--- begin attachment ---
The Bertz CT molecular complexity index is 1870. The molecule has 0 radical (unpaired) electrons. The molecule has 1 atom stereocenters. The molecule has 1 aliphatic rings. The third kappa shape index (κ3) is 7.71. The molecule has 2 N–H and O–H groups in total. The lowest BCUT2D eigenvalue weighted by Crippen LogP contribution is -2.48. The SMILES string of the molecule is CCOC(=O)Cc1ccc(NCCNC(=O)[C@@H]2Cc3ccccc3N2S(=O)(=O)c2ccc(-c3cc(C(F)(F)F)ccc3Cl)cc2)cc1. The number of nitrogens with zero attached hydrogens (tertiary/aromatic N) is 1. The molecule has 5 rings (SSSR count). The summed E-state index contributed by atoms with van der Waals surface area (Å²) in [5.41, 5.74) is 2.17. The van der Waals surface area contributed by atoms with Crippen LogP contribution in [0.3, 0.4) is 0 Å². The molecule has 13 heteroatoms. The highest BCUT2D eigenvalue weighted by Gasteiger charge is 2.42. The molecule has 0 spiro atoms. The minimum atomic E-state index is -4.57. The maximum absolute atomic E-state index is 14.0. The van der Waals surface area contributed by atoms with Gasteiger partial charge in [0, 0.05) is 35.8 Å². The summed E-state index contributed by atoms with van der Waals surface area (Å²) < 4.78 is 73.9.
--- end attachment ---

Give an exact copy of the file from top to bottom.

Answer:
The Bertz CT molecular complexity index is 1870. The molecule has 0 radical (unpaired) electrons. The molecule has 1 atom stereocenters. The molecule has 1 aliphatic rings. The third kappa shape index (κ3) is 7.71. The molecule has 2 N–H and O–H groups in total. The lowest BCUT2D eigenvalue weighted by Crippen LogP contribution is -2.48. The SMILES string of the molecule is CCOC(=O)Cc1ccc(NCCNC(=O)[C@@H]2Cc3ccccc3N2S(=O)(=O)c2ccc(-c3cc(C(F)(F)F)ccc3Cl)cc2)cc1. The number of nitrogens with zero attached hydrogens (tertiary/aromatic N) is 1. The molecule has 5 rings (SSSR count). The summed E-state index contributed by atoms with van der Waals surface area (Å²) in [5.41, 5.74) is 2.17. The van der Waals surface area contributed by atoms with Crippen LogP contribution in [0.3, 0.4) is 0 Å². The molecule has 13 heteroatoms. The highest BCUT2D eigenvalue weighted by Gasteiger charge is 2.42. The molecule has 0 spiro atoms. The minimum atomic E-state index is -4.57. The maximum absolute atomic E-state index is 14.0. The van der Waals surface area contributed by atoms with Gasteiger partial charge in [0, 0.05) is 35.8 Å². The summed E-state index contributed by atoms with van der Waals surface area (Å²) < 4.78 is 73.9.